Dear 365 Readers,
We start Ecclesiastes today – it’s a bit tricky and a potentially depressing read, so let’s consider the context:
Ecclesiastes was likely written by King Solomon – the last king of united Israel and David’s son, a ruler who had tremendous wealth, power, wisdom, and everything else he ever wanted. In this book he details his quest for meaning in life through wealth, power, pleasure, riches, labor, and more. He discovers that the pursuit of all these things is “meaningless” and “chasing after the wind”. You could summarize his whole life in Jesus’ one statement, “What good will it be for a man if he gains the whole world and yet forfeits his own soul?” (Matthew 16:26).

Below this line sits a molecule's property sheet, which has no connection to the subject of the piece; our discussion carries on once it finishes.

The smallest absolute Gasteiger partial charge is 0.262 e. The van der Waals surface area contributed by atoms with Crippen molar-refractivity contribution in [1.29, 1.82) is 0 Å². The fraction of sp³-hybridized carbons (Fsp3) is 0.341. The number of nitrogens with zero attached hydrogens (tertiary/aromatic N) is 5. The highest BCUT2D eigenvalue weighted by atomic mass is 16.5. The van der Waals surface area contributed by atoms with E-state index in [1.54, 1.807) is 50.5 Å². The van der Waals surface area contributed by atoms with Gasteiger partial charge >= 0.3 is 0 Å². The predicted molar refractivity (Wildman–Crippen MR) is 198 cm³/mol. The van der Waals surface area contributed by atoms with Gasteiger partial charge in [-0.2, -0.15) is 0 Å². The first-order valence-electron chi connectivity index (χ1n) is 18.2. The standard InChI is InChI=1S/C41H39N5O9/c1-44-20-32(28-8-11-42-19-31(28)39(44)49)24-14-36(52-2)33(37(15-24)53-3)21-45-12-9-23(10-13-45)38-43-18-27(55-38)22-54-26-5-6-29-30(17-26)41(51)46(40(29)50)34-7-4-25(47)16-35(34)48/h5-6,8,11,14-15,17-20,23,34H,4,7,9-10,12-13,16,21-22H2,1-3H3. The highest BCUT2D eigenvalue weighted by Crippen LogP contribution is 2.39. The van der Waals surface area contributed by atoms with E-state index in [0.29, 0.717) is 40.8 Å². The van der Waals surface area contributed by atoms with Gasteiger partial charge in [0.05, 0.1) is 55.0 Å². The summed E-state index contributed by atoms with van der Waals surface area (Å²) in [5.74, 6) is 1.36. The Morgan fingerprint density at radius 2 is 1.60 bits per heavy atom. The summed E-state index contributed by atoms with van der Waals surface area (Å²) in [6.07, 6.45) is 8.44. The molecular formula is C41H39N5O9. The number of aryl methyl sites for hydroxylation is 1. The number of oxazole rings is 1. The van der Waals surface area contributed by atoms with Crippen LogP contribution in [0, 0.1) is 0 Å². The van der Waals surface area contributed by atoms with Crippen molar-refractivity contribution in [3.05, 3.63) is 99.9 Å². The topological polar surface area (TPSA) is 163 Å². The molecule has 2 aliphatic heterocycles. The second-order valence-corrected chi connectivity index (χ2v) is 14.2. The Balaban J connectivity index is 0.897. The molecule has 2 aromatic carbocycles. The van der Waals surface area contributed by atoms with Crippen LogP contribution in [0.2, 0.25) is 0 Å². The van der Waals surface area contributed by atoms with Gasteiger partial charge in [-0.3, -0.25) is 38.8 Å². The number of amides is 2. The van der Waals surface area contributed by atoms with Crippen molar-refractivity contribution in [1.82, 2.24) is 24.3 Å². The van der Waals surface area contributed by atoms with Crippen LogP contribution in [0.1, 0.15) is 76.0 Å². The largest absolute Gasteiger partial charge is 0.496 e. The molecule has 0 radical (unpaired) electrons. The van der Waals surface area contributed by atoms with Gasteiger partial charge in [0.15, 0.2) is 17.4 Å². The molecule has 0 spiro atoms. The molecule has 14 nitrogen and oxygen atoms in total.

The positive message, the lesson of Ecclesiastes is found at the end of the book, “Fear God and keep his commandments, for this is the whole duty of man.” (Eccl 12:13) As you read consider how the world we live in today encourages the pursuit of so many things that have no eternal value… What did Solomon conclude? Consider how a relationship with God changes our priorities and perspective on things the world values.
This week we’ll also read Song of Solomon, a love song that was perhaps sung at a wedding. Many people are surprised to find an explicit love song in the Bible, but it is a celebration of pure sensuality without shame, set in the context of a happy marriage. The song is full of metaphors that sound strange to us – “Your hair is like a flock of goats” (4:1) or “Your nose is like the tower of Lebanon” (7:4) – so you might need to read it with a commentary in hand!
Courage to you, keep reading! — Mindy